Yale, according to the 2019-2020 Undergraduate Regulations, has specific rules about peaceful dissent, protests, and demonstrations: “The right of free expression in a university also includes the right to peaceful dissent, protests in peaceable assembly, and orderly demonstrations, which may include picketing and the distribution of leaflets. These are permitted on the Yale campus, subject to approval as to schedule and location by the appropriate University official, until or unless they disrupt regular or essential operations of the University or significantly infringe upon the rights of others, particularly the right to listen to a speech or lecture.”
On one hand, those who oppose Paradise Sought view it as disruption of academic spaces, serving to disturb the free discussion of all narratives and ideas that concern an issue inside a classroom. On the other hand, protestors involved with Paradise Sought itself see the reaction and punishments levied against them as Yale’s attempts at silencing legitimate critique. On both ends of the argument rests a stated demand for uncensored expression.
Some saw disrupting classrooms as inherently against the university’s core values. “Yale is committed to free expression and there are guidelines that establish the community’s expectations on how that is exercised,” Dean of Student Affairs, Camille Lizarríbar, wrote in an email to the News when asked to comment on Paradise Sought.
Others saw protesting the classroom as a necessary Yale tradition, one which should be sustained irrespective of how instructors feel. Stephanie Newell, Professor of English & Senior Research Fellow in International and Area Studies and Zulfi’s former professor, wrote in an email to The Politic, “Yale nurtures creativity and debate among its highly intelligent and often politically engaged undergraduate community. This is a tradition we should be proud of—and engage with productively—in spite of the discomfort we professors might sometimes experience as institutional figures.”
The university administration holds that the protests obstructed university guidelines of how to protest on campus. Those involved admitted to the charge, however, argued that it was necessary to recreate the imaginary of how a protestor on campus looks or acts, or behaves. Zulfi’s intended challenges to this order including responding to Dean Lizarríbar’s request for their names by loudly declaring “Zulfiqar-e-Lahori,” which referred to his birthplace in Pakistan in a poetic, unconventional fashion. “We wanted to throw people off in just the right ways, and expand notions of Yale student protesters,” Zulfi said.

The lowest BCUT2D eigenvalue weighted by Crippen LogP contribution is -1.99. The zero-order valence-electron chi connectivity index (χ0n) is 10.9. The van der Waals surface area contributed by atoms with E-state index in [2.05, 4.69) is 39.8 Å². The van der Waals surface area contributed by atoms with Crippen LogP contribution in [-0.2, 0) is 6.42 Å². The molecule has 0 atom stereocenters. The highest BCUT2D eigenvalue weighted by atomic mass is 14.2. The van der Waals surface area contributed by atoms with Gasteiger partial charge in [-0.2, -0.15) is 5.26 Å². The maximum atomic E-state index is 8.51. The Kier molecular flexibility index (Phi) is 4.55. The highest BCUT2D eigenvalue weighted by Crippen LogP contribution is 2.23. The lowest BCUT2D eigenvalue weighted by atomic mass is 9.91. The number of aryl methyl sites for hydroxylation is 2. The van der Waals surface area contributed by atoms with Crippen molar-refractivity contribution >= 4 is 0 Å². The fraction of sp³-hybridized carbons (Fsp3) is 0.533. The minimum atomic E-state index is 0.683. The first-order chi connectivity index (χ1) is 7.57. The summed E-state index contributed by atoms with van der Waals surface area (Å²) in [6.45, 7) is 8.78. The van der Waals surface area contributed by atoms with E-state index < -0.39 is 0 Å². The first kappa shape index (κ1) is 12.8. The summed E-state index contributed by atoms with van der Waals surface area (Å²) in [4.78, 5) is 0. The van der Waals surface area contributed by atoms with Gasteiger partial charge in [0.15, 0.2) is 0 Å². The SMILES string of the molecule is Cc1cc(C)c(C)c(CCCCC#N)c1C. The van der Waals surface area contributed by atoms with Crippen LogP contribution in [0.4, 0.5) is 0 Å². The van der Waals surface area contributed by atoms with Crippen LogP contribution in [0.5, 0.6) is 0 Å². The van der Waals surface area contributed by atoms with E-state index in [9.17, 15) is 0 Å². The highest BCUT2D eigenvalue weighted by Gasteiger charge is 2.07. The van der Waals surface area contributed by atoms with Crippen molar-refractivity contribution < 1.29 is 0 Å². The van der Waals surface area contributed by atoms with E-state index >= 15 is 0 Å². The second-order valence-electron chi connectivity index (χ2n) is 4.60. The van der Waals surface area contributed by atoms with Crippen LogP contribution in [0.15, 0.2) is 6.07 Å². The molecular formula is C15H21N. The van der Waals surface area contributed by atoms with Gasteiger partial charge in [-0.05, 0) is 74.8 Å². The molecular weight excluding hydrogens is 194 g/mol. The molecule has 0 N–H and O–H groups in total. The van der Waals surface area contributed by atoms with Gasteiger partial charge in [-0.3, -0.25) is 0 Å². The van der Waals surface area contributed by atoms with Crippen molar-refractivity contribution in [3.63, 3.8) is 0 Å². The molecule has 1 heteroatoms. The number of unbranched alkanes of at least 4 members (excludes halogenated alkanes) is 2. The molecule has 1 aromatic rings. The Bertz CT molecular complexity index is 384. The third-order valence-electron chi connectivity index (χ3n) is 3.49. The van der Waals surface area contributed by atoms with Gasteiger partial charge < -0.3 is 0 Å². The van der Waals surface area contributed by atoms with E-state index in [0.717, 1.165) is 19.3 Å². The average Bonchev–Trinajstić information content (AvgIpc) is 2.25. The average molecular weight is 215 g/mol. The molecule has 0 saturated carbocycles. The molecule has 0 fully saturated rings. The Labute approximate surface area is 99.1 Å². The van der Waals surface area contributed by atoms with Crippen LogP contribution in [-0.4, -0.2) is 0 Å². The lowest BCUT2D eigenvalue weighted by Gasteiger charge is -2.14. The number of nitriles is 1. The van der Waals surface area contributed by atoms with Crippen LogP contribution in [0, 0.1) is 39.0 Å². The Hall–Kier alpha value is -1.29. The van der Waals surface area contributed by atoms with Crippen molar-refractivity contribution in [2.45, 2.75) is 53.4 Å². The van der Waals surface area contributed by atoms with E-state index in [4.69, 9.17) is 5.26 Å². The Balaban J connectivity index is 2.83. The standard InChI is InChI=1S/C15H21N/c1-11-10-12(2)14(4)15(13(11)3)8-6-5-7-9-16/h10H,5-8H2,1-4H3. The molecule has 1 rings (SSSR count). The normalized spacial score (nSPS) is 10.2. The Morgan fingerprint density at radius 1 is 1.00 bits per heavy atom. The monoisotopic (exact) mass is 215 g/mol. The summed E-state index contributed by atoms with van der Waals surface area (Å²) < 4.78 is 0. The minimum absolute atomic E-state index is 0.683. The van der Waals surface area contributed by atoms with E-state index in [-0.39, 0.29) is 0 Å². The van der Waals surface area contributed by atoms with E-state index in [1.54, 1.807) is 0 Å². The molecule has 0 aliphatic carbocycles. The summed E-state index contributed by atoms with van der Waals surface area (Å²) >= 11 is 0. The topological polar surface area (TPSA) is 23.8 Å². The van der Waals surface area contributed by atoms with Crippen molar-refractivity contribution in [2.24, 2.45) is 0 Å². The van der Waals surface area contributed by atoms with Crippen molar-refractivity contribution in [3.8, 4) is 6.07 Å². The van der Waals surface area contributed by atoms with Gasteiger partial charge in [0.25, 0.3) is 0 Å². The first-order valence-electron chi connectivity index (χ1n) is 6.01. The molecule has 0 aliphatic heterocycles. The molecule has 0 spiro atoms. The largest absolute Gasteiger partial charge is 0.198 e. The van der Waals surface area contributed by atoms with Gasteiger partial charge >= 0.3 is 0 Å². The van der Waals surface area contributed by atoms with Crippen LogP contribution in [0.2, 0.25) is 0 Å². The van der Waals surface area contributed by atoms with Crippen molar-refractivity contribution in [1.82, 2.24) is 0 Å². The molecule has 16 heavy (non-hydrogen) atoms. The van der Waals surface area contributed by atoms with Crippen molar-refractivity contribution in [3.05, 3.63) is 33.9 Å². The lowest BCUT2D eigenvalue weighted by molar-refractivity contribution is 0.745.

According to Newell, this is not a novel idea, and it is one that should be welcomed on college campuses. “Paradise Sought fits into what the Tate Gallery in London defines as ‘The Angry Space.’ The performance can be seen as part of a long tradition of work by artists like Mark Wallinger and Pipilotti Rist, who borrow objects and activities from one institutional space and transplant them into another space, as a result of which they become critical and challenging, or surreal and alienating, simply by appearing out of context.” She continued, “Zulfiqar’s performance certainly resonated with the kind of challenges to space and power to be found in the work of the political theorists, artists, and activists described above.”
Zulfi claims that Paradise Sought, which was initially named “101 Ways to Change the World,” was not created for the purpose of “changing the minds of administrators, at getting an administrator fired or at pissing them off, or helping me fulfill my interests, but for highlighting that there’s another way of being a student at Yale. There’s a 102nd way.”
“Long is the way and hard, that out of Hell leads up to light.”
Yale has often been described by many as a Paradise. With the university’s medieval architecture, search for Truth and Light, and unofficial endorsement of liberalism, many see the campus as heaven in New Haven. Zulfi came to Yale bearing the same opinion as a First-Year, but they realized soon enough the contradiction in Lux Et Veritas at Yale.
Yale’s adventures in furthering this light, disclosed themselves to Zulfi, however, to be identical to those undertaken by 18th Century imperialists. From the financing of Departments like Global Affairs, to continuing support for a man infamous for sexual assault allegations, Zulfi saw their first-year beloved reveal itself. They wrote on their capstone’s website,“There is no Lux here, and certainly no Veritas, but a lot of U.S. dollars.”
They recalled their first couple years at the university, “My intent to be good at and to Yale, stemmed from the sincere belief that I love this place. It’s given me an education that I do not know where else I could get from, and I want to respect that education. Lux Et Veritas, right? Truth and Light.”